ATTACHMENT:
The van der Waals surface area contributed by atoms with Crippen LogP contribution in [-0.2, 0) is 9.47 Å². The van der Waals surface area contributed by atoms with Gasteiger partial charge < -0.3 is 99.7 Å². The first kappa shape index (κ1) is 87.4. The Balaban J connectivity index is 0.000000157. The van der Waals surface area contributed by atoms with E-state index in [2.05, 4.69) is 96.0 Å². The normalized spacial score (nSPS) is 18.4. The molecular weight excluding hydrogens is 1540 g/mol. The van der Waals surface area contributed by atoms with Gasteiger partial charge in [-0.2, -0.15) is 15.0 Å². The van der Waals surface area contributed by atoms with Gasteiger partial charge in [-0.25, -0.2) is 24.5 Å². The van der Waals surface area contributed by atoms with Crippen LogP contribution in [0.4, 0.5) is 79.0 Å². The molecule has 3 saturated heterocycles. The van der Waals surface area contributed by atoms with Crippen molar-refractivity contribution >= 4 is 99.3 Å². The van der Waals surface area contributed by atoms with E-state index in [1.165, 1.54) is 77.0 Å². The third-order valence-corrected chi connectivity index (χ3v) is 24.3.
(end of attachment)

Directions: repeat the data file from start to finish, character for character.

The van der Waals surface area contributed by atoms with Crippen LogP contribution in [-0.2, 0) is 9.47 Å². The van der Waals surface area contributed by atoms with Gasteiger partial charge < -0.3 is 99.7 Å². The first kappa shape index (κ1) is 87.4. The Balaban J connectivity index is 0.000000157. The van der Waals surface area contributed by atoms with E-state index in [2.05, 4.69) is 96.0 Å². The normalized spacial score (nSPS) is 18.4. The molecular weight excluding hydrogens is 1540 g/mol. The van der Waals surface area contributed by atoms with Gasteiger partial charge in [-0.2, -0.15) is 15.0 Å². The van der Waals surface area contributed by atoms with Gasteiger partial charge in [-0.25, -0.2) is 24.5 Å². The van der Waals surface area contributed by atoms with Crippen LogP contribution in [0.4, 0.5) is 79.0 Å². The molecule has 3 saturated heterocycles. The van der Waals surface area contributed by atoms with Crippen molar-refractivity contribution >= 4 is 99.3 Å². The van der Waals surface area contributed by atoms with E-state index in [1.165, 1.54) is 77.0 Å². The third-order valence-corrected chi connectivity index (χ3v) is 24.3.